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“To mock, belittle, or be unkind in any way possible at the expense of others is: Simply. Not. My. Nature.”
Awkwafina addressed criticisms that she uses a “blaccent” and announced that she would be leaving Twitter.
Criticisms of cultural appropriation have surrounded Awkwafina, who first gained popularity with her viral rap videos back in 2012, for years now — with some pointing to her earlier roles in Crazy Rich Asians and Ocean’s 8 as key examples. The backlash further increased after a viral interview of hers resurfaced last year, where she said, “I refuse to do accents. I’m not OK with someone writing the Asian experience for an Asian character.”
Last month, criticisms picked up once again as Awkwafina was nominated for an NAACP Image Award for her voiceover work in Raya and the Last Dragon.
Awkwafina previously responded to a question about the controversy by saying, “I’m open to the conversation. I think it really is something that is a little bit…multi-faceted and layered.”
Now, in a series of statements posted to Twitter, Awkwafina wrote, “There is a sociopolitical context to everything, especially the historical context of the African American community in this country.”
“It is a group that is disproportionately affected by institutionalized policies and law enforcement policies — all while having historically and routinely seen their culture stolen, exploited, and appropriated by the *dominant* culture for monetary gain without any acknowledgement nor respect for where those roots come from, the pioneers of its beginnings, and the artists that perfected and mastered the craft,” she continued.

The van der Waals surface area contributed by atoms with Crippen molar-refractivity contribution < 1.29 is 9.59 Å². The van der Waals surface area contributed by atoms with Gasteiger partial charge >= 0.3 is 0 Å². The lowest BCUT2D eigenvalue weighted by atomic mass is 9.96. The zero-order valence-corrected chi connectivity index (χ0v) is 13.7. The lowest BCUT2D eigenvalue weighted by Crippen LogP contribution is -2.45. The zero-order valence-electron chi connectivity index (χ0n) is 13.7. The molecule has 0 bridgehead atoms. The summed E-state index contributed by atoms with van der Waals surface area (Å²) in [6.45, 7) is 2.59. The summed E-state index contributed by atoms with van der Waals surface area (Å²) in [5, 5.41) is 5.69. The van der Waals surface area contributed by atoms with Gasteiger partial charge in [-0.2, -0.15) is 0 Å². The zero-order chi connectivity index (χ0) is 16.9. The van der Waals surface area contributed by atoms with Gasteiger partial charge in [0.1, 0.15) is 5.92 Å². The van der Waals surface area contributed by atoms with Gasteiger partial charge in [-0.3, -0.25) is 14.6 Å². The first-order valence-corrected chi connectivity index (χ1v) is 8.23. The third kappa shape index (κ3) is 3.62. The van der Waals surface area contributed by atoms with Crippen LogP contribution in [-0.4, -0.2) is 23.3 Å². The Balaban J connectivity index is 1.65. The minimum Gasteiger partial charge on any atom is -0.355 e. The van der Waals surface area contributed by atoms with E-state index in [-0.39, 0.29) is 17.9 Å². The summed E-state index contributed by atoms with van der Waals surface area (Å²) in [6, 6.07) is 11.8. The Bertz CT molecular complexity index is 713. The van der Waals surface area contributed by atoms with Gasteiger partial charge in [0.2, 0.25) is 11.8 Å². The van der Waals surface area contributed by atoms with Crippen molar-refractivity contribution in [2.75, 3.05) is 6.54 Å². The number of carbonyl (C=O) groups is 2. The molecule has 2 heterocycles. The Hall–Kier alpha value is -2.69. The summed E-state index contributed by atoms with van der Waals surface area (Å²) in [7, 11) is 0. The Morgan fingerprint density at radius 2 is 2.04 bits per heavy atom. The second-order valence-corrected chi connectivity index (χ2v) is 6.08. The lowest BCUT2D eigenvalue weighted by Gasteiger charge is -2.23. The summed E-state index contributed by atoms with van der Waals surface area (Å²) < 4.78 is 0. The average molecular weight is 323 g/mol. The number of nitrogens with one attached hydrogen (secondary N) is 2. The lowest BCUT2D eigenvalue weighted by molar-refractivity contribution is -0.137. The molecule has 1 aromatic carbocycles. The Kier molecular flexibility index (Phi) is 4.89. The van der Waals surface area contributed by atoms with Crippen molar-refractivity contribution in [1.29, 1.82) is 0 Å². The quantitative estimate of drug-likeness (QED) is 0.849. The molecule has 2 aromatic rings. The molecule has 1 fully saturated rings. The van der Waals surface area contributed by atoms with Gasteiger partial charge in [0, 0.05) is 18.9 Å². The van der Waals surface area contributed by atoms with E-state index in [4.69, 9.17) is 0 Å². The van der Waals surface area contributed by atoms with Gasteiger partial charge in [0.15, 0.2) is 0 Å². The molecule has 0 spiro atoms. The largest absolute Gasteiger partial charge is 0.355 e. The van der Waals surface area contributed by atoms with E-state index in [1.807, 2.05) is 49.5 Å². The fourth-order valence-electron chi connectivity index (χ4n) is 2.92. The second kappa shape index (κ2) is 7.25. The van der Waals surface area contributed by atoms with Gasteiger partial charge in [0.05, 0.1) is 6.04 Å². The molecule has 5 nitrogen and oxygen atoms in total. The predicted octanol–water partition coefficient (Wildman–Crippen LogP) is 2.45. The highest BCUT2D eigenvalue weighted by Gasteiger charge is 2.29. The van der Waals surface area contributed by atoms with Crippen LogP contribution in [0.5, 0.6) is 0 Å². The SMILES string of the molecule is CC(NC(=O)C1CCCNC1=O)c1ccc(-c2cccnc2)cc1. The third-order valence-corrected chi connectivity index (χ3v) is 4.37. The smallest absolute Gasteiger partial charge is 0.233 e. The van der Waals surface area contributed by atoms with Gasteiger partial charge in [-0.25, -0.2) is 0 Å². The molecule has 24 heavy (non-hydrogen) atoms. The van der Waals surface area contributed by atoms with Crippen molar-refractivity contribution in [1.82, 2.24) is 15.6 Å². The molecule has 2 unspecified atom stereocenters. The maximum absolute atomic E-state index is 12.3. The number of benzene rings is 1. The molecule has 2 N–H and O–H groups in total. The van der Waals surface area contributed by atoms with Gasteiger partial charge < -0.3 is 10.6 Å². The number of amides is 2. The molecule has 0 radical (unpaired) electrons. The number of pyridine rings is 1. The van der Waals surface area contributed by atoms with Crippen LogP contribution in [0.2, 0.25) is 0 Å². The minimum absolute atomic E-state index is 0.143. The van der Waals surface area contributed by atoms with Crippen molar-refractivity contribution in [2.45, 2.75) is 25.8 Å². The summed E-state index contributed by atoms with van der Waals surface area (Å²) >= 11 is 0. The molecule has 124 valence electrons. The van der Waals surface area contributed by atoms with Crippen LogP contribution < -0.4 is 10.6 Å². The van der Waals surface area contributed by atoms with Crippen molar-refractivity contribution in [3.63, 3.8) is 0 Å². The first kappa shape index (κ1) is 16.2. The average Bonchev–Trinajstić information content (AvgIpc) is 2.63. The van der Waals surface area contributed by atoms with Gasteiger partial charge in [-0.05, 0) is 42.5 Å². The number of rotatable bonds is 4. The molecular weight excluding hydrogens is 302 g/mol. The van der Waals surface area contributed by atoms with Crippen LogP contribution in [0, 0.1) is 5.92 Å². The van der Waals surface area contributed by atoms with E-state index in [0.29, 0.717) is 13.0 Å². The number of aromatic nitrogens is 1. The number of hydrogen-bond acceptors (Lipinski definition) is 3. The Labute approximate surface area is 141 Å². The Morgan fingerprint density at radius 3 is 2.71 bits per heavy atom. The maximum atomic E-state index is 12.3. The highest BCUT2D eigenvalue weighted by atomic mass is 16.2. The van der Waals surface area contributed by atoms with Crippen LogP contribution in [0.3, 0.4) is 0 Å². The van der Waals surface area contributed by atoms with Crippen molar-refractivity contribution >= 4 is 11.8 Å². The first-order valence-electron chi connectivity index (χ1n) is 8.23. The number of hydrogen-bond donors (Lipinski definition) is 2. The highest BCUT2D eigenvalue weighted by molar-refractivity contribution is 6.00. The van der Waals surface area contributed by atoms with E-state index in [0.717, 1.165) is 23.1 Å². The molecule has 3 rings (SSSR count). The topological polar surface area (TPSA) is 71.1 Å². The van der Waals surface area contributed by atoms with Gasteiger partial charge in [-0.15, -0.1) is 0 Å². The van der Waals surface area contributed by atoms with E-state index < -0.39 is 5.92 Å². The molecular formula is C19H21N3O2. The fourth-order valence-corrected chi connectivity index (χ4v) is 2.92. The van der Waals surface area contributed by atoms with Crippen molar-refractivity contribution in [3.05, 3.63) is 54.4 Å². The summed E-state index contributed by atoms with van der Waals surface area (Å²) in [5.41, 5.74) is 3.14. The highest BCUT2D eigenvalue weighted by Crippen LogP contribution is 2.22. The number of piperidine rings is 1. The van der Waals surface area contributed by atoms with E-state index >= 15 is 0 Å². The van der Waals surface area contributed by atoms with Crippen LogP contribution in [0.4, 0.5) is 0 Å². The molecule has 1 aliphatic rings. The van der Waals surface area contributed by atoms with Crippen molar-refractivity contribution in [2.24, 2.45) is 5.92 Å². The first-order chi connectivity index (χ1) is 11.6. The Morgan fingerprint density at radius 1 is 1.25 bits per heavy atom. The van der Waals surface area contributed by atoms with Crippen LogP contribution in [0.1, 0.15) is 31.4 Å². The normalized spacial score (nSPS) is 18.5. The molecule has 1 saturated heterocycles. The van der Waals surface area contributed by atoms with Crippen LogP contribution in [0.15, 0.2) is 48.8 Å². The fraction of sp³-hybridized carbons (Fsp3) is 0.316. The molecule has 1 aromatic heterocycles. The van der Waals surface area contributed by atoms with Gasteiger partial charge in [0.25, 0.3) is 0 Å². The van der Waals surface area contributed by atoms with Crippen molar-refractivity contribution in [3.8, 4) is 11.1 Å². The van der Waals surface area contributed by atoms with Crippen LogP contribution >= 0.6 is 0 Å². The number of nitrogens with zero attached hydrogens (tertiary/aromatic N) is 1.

“It is a problem we still see today,” she added. “In life, linguistic acculturation, immigrant acculturation, and the inevitable passage of globalized internet slang all play a factor in the fine line between offense and pop culture.”
“My immigrant background allowed me to carve an American identity off the movies and tv shows I watched, the children I went to public school with, and my undying love and respect for hip hop. I think, as a group, Asian Americans are still trying to figure out what that journey means for them — what is correct and where they don’t belong.”
“But, as a non-Black POC, I stand by the fact that I will always listen and work tirelessly to understand the history and context of AAVE,” she concluded. “But I must emphasize: To mock, belittle, or be unkind in any way possible at the expense of others is: Simply. Not. My. Nature. It never has, and it never was.”
She then followed up the statement with a tweet announcing that she would be leaving Twitter:
Subsequently, Awkwafina’s name began to trend, with many noting that her statement didn’t include an actual apology or acknowledgement of her behavior:
We’ll keep you posted with any updates.